Abigail is then left, alone in the middle of the room screaming. Here the tension in the audience would be incredible and they would be transfixed on Mary. Once again the tension is broken by Proctor striding towards her but it quickly builds up again as Mary notices him and rushes away screaming in horror. She shouts, "Don't touch me- don't touch me!" Here the girls all stop at the door and Mary rushes to Abigail sobbing. She has gone back to Abigail's side and this would create tension in the audience because it is unexpected after everything Abigail has put Mary Warren through. The tension continues to build again as Hale decides to quit the court and slams the door behind him. Danforth shouts after him, "Mr Hale! Mr Hale!" This is the last line of Act three and really leaves the ending of the act at a peak of tension. It would leave the audience very tense and wanting to know what happens in the remainder of the play to the girls and the others. Overall, we can see that Arthur Miller successfully uses many ways to create tension, suspense and frustration in the audience throughout Act Three of 'The Crucible'. The tension is caused by a variety of methods ranging from the use of silences to mass hysteria between Abigail and the girls. However, we can see that all the ways used by Miller are extremely successful. ...read more.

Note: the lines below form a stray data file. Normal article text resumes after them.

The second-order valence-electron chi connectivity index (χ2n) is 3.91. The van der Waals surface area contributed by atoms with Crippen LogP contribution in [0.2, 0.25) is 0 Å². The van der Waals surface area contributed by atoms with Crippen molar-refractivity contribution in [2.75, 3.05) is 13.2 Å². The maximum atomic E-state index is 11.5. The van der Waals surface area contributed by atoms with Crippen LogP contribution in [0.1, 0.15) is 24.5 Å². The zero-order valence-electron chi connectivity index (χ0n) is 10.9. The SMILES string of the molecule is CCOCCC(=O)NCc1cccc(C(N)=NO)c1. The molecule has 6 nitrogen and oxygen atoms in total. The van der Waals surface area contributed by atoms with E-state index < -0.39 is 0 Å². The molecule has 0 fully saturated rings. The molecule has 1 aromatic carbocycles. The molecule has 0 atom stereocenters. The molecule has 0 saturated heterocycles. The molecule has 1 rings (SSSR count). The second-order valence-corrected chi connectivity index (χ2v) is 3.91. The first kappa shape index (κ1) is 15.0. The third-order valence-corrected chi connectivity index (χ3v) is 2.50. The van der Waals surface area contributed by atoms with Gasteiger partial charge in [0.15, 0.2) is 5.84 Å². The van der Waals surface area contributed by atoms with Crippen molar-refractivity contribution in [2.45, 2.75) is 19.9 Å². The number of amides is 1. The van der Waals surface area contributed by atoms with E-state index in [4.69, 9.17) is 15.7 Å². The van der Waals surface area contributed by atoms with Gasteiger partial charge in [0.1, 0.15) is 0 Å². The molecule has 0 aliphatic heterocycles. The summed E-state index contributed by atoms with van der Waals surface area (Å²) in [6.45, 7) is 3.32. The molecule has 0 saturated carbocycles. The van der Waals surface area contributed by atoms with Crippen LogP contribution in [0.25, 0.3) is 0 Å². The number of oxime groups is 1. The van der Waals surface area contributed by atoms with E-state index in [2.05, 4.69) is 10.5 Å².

The above preview is unformatted text

This student written piece of work is one of many that can be found in our GCSE Miscellaneous section.

Found what you're looking for?

  • Start learning 29% faster today
  • 150,000+ documents available
  • Just £6.99 a month

Not the one? Search for your essay title...
  • Join over 1.2 million students every month
  • Accelerate your learning by 29%
  • Unlimited access from just £6.99 per month

See related essaysSee related essays

Related GCSE Miscellaneous essays

  1. Marked by a teacher

    The Techniques Used by Wells in The Red Room to Create a Feeling of ...

    4 star(s)

    Tension is built by how the young man expresses his feelings. To conquer his fear of the unknown the man places a candle in an alcove in the corner of the room: "At last, to reassure myself, I walked with a candle into it, and satisfied myself that there was nothing tangible there.

  2. How does Arthur Miller use techniques to show Eddie's changing relationships

    'beautiful' suggests Eddie might have sexual feelings for Catherine. Eddie is also over protective and concerned about her. Eddie questions her clothing choice and mentions her 'walkin' wavy'. Again, even though he is trying to look out for her the best advice he can for her own good, the manner